A circle of friendship. A web of mystery. A pattern of fear.
Catch The Nightmare.
Das Böse findet einen Weg (The evil finds a way)
Evil Slips Through
Four friends hung a dreamcatcher in their cabin. It's about to catch something it cannot stop.
Four friends sruggling with life meet in the Maine woods for their annual hunting trip. When a stranger stumbles in to their camp disoriented mumbling things about lights in the sky the four friends put in a struggle with a psychotic army colonel and a being that has taken control of one of their minds.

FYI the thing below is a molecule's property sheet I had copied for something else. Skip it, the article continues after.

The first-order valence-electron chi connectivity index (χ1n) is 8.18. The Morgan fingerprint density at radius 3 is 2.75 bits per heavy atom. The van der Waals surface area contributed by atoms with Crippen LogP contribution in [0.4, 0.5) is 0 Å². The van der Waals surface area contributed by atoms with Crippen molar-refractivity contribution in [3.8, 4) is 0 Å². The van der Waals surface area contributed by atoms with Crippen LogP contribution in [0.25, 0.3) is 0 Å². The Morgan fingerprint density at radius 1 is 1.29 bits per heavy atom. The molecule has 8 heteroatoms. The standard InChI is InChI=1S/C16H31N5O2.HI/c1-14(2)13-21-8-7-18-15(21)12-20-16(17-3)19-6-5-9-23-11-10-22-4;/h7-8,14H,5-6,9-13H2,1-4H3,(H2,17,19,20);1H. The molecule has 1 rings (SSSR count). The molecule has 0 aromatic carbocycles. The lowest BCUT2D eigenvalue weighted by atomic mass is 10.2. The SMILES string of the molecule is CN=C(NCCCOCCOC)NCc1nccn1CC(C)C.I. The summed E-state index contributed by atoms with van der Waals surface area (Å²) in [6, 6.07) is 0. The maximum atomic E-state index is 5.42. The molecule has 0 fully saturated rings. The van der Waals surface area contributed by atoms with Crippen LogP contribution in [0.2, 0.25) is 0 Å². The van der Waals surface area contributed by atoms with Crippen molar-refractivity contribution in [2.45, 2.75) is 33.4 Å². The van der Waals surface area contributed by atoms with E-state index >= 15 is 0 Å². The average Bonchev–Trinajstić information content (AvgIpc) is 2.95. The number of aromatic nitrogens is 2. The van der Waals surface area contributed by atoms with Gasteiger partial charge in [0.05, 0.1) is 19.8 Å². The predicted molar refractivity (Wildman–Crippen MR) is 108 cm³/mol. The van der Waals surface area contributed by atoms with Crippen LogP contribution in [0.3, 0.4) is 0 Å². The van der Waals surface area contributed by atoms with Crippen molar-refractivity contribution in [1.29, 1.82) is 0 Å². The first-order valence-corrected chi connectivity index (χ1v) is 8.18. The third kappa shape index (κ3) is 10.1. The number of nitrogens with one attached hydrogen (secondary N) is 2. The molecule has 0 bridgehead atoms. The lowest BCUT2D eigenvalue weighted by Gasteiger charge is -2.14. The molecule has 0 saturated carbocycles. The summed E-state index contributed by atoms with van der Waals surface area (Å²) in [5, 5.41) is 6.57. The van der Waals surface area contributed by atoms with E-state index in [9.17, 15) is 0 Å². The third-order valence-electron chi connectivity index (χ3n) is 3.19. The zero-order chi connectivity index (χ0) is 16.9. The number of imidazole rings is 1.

"Dreamcatcher" begins as the intriguing story of friends who share a telepathic gift, and ends as a monster movie of stunning awfulness. What went wrong? How could director Lawrence Kasdan and writer William Goldman be responsible for a film that goes so awesomely wrong? How could even Morgan Freeman, an actor all but impervious to bad material, be brought down by the awfulness? Goldman, who has written insightfully about the screenwriters' trade, may get a long, sad book out of this one.The movie is based on a novel by Stephen King, unread by me, apparently much altered for the screen version, especially in the appalling closing sequences. I have just finished the audiobook of King's From a Buick 8 , was a fan of his Hearts in Atlantis , and like the way his heart tugs him away from horror ingredients and into the human element in his stories.Here the story begins so promisingly that I hoped, or assumed, it would continue on the same track: Childhood friends, united in a form of telepathy by a mentally retarded kid they protect, grow up to share psychic gifts and to deal with the consequences. The problem of really being telepathic is a favorite science-fiction theme; if you could read minds, would you be undone by the despair and anguish being broadcast all around you? This is unfortunately not the problem explored by "Dreamcatcher." The movie does have a visualization of the memory process that is brilliant filmmaking; after the character Gary "Jonesy" Jones (Damian Lewis) has his mind occupied by an alien intelligence, he is able to survive hidden within it by concealing his presence inside a vast Memory Warehouse, visualized by Kasdan as an infinitely unfolding series of rooms containing Jonesy's memories. This idea is like a smaller, personal version of Jorge Luis Borges' "Library of Babel," the imaginary library which contains all possible editions of all possible books. I can imagine many scenes set in the Warehouse--it's such a good idea it could support an entire movie--but the film proceeds relentlessly to abandon this earlier inspirations in its quest for the barfable.But let me back up. We meet at the outset childhood friends: Henry Devlin, Joe (Beaver) Clarendon, Jonesy Jones and Pete Moore. They happen upon Douglas "Duddits" Cavell, a retarded boy being bullied by older kids, and they defend him with wit and imagination. He's grateful, and in some way he serves as a nexus for all of them to form a precognitive and psychic network. It isn't high-level or controllable, but it's there.Then we meet them as adults, played by (in order) Thomas Jane, Jason Lee, Lewis and Timothy Olyphant (Duddits is now Donnie Wahlberg). When Jonesy has an accident of startling suddenness, that serves as the catalyst for a trip to the woods, where the hunters turn into the hunted as alien beings attack.It would be well not to linger on plot details, since if you are going to see the movie, you will want them to be surprises. Let me just say that the aliens, who look like a cross between the creature in "Alien" and the things that crawled out of the drains in that David Cronenberg movie, exhibit the same problem I often have with such beings: How can an alien that consists primarily of teeth and an appetite, that apparently has no limbs, tools or language, travel to Earth in the first place? Are they little clone creatures for a superior race? Perhaps; an alien nicknamed Mr. Gray turns up, who looks and behaves quite differently, for a while.For these aliens, space travel is a prologue for trips taking them where few have gone before; they explode from the business end of the intestinal track, through that orifice we would be least willing to lend them for their activities. The movie, perhaps as a result, has as many farts as the worst teenage comedy--which is to say, too many farts for a movie that keeps insisting, with mounting implausibility, that it is intended to be good. These creatures are given a name by the characters that translates into a family newspaper as Crap Weasels.When Morgan Freeman turns up belatedly in a movie, that is usually a good sign, because no matter what has gone before, he is likely to import more wit and interest. Not this time. He plays Col. Abraham Kurtz, hard-line military man dedicated to doing what the military always does in alien movies, which is to blast the aliens to pieces and ask questions later. This is infinitely less interesting than a scene in King's Buick 8 where a curious state trooper dissects a bat-like thing that seems to have popped through a portal from another world. King's description of the autopsy of weird alien organs is scarier than all the gnashings and disembowelments in "Dreamcatcher." When the filmmakers are capable of the first half of "Dreamcatcher," what came over them in the second half? What inspired their descent into the absurd? On the evidence here, we can say what we already knew: Lawrence Kasdan is a wonderful director of personal dramas ("Grand Canyon," "The Accidental Tourist," "Mumford"). When it comes to Crap Weasels, his heart just doesn't seem to be in it.Download here